This week I had the chance to interview Mr. Andrew Larsen, a Milwaukee resident who created a book club within his Concordia Drive neighborhood in order to better inform himself and his community about the problems surrounding police brutality, mass incarceration, and other major issues inordinately affecting black communities across the country. The book club started off by reading The New Jim Crow: Mass Incarceration in the Age of Colorblindness by Michelle Alexander, a civil rights litigator and legal scholar. The novel focuses on the struggles surrounding African-American male relationships, the American prison industry, and other racial issues. Within the interview, we further discussed Milwaukee’s history of police brutality, immediate steps that can be taken to avoid officer involved violence, how COVID-19 has affected these conversations, and how you can stay informed and educated on these issues that may take you out of your comfort zone.

Pictured Above is the cover of The New Jim Crow, a focus of Larsen’s Book Club.

Larsen chose to start his book club in the wakes of the recent wave of police brutality and the resulting demonstrations against it across the country, hoping to further educate himself and his community through discussions in a group setting. At the start of our interview, he explained his frustrations with the city of Milwaukee and it’s history of police violence. He recalled the killing of Earnest Lacy when he was in high school. A death that eerily mirrored that of George Floyd and took place in the Near West Side. Lacy’s death at the hands of the police marked the first time Larsen became aware of the issue of police brutality. Lacy’s death even made national headlines and was featured in the August 16, 1981 edition of the New York Times, to read that article click here.

Above is The New York Times article covering the death of Earnest Lacy, and the resulting protests.

Fifteen years ago when Larsen moved back to the Milwaukee Area, he noticed that the problem was still very much alive with the assault of Frank Jude Junior by two off duty Milwaukee police officers. Mr. Larsen remembered thinking “Has nothing changed?” in regards to police brutality in our community. Since then, the city has had many more instances of officer involved violence, including Dontre Hamilton, Joel Acevedo, Sylville Smith, and many others. Larsen’s frustrations with the city of Milwaukee’s police department inspired him to start a book club to help educate himself and his community to create awareness for the systematic issues that plague the neighborhoods we call home.

Pictured above is the scene of one of countless protests against police brutality occurring across the country.

Since starting the book club and further educating himself after the peaceful protests across the country started, Larsen discovered the Eight Can’t Wait proposals that have been proven to reduce police brutality nationwide. The Eight proposals center around de-escalation, and have been proven to reduce the amount of deaths by the hands of police officers each year in cities that have enacted them. The proposals are as follows:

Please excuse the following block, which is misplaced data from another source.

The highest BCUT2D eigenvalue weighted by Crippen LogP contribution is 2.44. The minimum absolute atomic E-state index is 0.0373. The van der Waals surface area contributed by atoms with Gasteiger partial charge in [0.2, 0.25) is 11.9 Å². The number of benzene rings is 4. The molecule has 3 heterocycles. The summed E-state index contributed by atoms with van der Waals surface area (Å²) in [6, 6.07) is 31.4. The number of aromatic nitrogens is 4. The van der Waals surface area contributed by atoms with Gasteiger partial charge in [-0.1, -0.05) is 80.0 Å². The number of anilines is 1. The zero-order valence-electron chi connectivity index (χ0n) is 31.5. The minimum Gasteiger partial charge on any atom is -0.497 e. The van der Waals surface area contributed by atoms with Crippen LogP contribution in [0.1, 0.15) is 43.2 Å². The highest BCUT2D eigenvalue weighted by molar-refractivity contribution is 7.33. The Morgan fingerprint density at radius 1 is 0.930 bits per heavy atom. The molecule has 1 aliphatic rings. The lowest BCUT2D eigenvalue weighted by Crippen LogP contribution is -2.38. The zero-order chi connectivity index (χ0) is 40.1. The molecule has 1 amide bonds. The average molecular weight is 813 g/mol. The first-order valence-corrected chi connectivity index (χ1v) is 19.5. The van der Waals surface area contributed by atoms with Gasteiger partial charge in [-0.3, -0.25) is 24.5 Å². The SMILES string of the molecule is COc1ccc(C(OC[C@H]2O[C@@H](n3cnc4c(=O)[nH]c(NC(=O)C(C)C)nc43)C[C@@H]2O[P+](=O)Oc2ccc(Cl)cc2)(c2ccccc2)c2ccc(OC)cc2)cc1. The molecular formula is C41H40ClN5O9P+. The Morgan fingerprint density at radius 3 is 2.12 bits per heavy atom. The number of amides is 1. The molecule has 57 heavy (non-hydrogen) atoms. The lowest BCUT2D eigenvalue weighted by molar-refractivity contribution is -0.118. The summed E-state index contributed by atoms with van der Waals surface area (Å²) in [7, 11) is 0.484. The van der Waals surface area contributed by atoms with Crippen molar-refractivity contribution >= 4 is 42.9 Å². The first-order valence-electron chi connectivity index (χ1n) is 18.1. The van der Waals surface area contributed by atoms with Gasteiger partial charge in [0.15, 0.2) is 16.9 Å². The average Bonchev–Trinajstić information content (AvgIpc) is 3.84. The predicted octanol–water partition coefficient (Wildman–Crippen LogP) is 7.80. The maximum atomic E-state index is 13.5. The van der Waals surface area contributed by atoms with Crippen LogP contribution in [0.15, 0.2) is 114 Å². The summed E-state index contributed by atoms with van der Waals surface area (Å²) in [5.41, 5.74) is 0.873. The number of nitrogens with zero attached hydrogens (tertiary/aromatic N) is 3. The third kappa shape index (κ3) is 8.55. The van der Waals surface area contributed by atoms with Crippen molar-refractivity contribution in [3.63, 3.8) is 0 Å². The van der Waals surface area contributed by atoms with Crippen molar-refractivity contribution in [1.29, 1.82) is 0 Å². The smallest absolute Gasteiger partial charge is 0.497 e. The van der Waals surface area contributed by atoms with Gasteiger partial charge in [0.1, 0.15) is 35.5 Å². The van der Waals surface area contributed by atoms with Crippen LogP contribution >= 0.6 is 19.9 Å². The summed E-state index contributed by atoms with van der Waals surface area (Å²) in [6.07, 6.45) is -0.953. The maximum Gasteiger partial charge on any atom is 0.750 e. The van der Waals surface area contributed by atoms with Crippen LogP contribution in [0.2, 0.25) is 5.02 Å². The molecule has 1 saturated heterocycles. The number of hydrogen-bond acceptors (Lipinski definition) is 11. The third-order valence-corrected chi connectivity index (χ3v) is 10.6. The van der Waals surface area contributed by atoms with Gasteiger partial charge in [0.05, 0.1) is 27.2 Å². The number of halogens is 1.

• Ban Chokeholds and Strangleholds
  • Requires De-escalation
  • Requires warning before shooting
  • Requires exhausting all alternatives before shooting
  • Requires the duty to intervene if an officer notices a fellow officer going beyond the proper use of force
  • Ban shooting at moving vehicles
  • Has a use of force continuum, or use of force guidelines for officers to follow
  • Requires comprehensive reporting

Larsen noted that as of right now, Milwaukee has accepted 3 out of 8 proposals. Within Larsen’s research and discussions within his community he believes that these 8 proposals would provide an immediate benefit to the city with little to no monetary cost.

Larsen also stated the importance of basic discussion with his fellow community members within the book club. Noting that reading The New Jim Crow served as a kickstart to further discussion within his neighbors. These sort of gatherings are important because they give community members a chance to process their understandings of current issues together in a space where they can learn and listen to the experiences of neighbors who may have different perspectives on how to handle issues.

Personally, as a Marquette student I sometimes find myself in a sort of bubble of white privilege when I am walking around campus, surrounded by people who look like me and a police force that actively looks to protect me at all times. Larsen noted that in his Concordia neighborhood he also frequently finds himself addressing his own privilege and seeking to better inform himself on social issues. Book clubs and community discussions like Larsen’s provide an opportunity to expand knowledge of difficult, but necessary topics of discussion like the institutional racism we face in the United States.

To get more information on The New Jim Crow, and other books that unpack and discuss systemic racism in America click here.

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